For me, it follows from this that part of being an effective environmentalist is trying to win more people over to a worldview in line with the laws of physics and chemistry, rather than offering shopping advice and touting “market-based solutions.” Put another way: if we know that aggressive regulation and rebuilding the public sphere through collective action are integral to meeting this challenge, then we have a responsibility to say so, and to defend the worldview behind those policies.
I’ll return to this idea of the urgent need to change the manner and tone of the discussion when I return to my history of the fracturing Democratic grassroots (read the first and second parts here) in upcoming posts.
From the blog of #OccupyWallStreet’s People’s Library:
UPDATE: State of Seized Library.
The movement will no doubt survive, even if its flagship camp is forced to move elsewhere. But its flagship library is not as easily replaced. More than any other aspect of Bloomberg/Kelly’s Monday night raid on Zuccotti Park, the thoughtless destruction of the People’s Library symbolizes the soullessness of the authorities threatened by our wonderfully rebellious American Fall.
May the embers of this shameful moment be kept alive in our hearts and minds to kindle an even more wonderful American Spring.
4. Government may not redistribute private wealth or grant special privileges to any individual or group.
–from The Ten Principles of a Free Society
Continuing my gradual critique of Ron Paul’s Ten Principles, the next in line is relevant to what I’ve been talking a lot about these past few weeks, the great impetus behind #OccupyWallStreet: income inequality.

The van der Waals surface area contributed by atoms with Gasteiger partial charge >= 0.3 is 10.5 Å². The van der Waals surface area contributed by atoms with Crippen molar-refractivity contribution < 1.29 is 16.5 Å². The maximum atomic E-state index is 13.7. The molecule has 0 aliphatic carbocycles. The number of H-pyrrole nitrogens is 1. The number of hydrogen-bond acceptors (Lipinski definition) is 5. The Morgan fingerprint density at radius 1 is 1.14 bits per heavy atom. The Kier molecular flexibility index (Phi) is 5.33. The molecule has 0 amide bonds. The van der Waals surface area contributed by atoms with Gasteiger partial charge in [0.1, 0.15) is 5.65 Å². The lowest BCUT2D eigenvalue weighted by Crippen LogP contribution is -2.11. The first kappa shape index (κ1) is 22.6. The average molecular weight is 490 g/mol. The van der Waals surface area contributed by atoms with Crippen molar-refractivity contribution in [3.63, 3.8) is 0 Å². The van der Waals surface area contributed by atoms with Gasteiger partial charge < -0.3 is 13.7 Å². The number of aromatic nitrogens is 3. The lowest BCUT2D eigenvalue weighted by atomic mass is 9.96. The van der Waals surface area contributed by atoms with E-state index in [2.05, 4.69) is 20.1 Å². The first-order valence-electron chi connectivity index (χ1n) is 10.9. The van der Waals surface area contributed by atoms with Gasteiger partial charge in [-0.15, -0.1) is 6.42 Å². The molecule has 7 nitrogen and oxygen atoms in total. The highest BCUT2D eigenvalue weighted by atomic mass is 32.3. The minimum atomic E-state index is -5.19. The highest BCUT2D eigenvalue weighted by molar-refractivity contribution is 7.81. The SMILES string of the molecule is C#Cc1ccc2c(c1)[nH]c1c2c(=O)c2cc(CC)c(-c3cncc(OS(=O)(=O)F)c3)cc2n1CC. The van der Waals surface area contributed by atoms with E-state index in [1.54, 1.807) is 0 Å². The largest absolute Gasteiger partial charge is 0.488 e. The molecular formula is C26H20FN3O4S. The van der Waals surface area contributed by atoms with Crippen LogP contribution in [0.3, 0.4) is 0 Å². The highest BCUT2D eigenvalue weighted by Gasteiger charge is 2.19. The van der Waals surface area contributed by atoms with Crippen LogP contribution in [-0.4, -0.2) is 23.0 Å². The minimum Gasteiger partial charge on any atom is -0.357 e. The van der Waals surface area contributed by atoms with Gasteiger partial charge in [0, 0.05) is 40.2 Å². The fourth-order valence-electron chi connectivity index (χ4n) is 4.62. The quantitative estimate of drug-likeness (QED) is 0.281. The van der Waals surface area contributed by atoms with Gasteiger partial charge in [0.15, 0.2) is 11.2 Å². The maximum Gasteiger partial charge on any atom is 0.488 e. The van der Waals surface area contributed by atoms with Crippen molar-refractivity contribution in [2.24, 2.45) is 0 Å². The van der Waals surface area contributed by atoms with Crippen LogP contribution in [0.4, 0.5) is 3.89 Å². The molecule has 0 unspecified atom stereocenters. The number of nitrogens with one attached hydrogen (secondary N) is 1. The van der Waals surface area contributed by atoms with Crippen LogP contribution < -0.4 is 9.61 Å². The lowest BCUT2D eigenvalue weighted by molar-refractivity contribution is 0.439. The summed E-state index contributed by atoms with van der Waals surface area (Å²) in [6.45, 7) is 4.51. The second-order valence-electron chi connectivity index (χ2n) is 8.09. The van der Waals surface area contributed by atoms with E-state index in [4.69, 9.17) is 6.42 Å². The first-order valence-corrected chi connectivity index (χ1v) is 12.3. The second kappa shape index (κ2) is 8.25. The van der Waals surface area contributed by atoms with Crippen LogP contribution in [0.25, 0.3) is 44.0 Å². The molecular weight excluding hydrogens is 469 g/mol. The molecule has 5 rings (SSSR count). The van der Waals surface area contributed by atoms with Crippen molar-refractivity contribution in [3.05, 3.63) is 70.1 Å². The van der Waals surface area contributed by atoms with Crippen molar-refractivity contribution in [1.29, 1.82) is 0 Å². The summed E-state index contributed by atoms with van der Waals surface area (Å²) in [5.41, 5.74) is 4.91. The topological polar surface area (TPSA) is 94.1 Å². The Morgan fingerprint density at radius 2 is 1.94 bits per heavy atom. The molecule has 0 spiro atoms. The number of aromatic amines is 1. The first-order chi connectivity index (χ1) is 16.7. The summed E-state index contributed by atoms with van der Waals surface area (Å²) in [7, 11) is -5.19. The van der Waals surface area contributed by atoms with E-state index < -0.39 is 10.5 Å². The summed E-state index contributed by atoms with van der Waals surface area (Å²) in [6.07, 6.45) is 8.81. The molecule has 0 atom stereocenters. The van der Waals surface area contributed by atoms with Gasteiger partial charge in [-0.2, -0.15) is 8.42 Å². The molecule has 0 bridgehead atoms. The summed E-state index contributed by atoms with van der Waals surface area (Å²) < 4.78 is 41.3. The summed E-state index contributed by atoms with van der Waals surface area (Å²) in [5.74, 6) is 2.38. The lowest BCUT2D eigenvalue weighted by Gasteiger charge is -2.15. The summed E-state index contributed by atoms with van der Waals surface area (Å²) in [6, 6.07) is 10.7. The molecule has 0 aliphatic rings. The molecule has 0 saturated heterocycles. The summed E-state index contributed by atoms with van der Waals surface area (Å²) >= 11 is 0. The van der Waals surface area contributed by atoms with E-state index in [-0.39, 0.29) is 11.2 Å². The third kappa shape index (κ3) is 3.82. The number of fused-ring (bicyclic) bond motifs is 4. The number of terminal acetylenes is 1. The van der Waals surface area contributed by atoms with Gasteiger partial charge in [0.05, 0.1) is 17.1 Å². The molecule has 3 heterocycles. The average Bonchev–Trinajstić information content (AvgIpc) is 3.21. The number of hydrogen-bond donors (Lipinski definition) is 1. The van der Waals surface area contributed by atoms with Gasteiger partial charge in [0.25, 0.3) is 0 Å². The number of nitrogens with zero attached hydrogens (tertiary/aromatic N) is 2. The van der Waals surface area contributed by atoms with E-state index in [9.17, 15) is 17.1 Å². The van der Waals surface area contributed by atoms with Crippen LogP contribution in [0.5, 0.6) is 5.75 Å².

It’s significant that the godfather of the Tea Party movement (the original form of it, anyway) includes wealth redistribution in his principles of liberty. It points up an area where these two movements can either come together or get driven apart. There’s no question about where #ows stands on this point. Income inequality is a key symptom of the disease #0ws arose in response to, and one of its goals, I would argue, is to force a correction of what it views this to be: a moral wrong. If Paul is any indication (and I’m sure he is), the Tea Party is not so much troubled by this gap as it is by the idea that government should try to close it. Continue reading
Here’s an interesting video from a Texas-based libertarian, John Barksdale (my spelling may be incorrect), who calls himself order9066. I’m impressed with the research he put into this subject, and I take his point very well that it was not just Republicans who were responsible for throwing out the Glass-Steagall Act of 1933, which prohibited financial holding companies insured by the FDIC from owning other companies engaged in financial speculation such as Wall Street investment firms or insurance companies, with the Gramm-Leach Bliley Act of 1999.
While this video does serve as a corrective for the idea that Democrats share little or no blame in the gutting of New Deal protections that set-up the disaster of 2008, it goes overboard in pushing Republicans into the background of the blame picture. After all, the three authors and main sponsors of the bill were all Republicans, and both houses of Congress were, in fact, controlled by the GOP. But it does highlight two main points: The fingerprints of “Third Way” Democrats in Clinton’s White House (including Clinton himself, of course) are as much in evidence on the financial deregulation of the late 1990s as the Republicans’ are; and Congressional Democrats were ineffective, at best, in preventing (and, at worst, complicit in bringing on) Glass-Steagall’s demise. Continue reading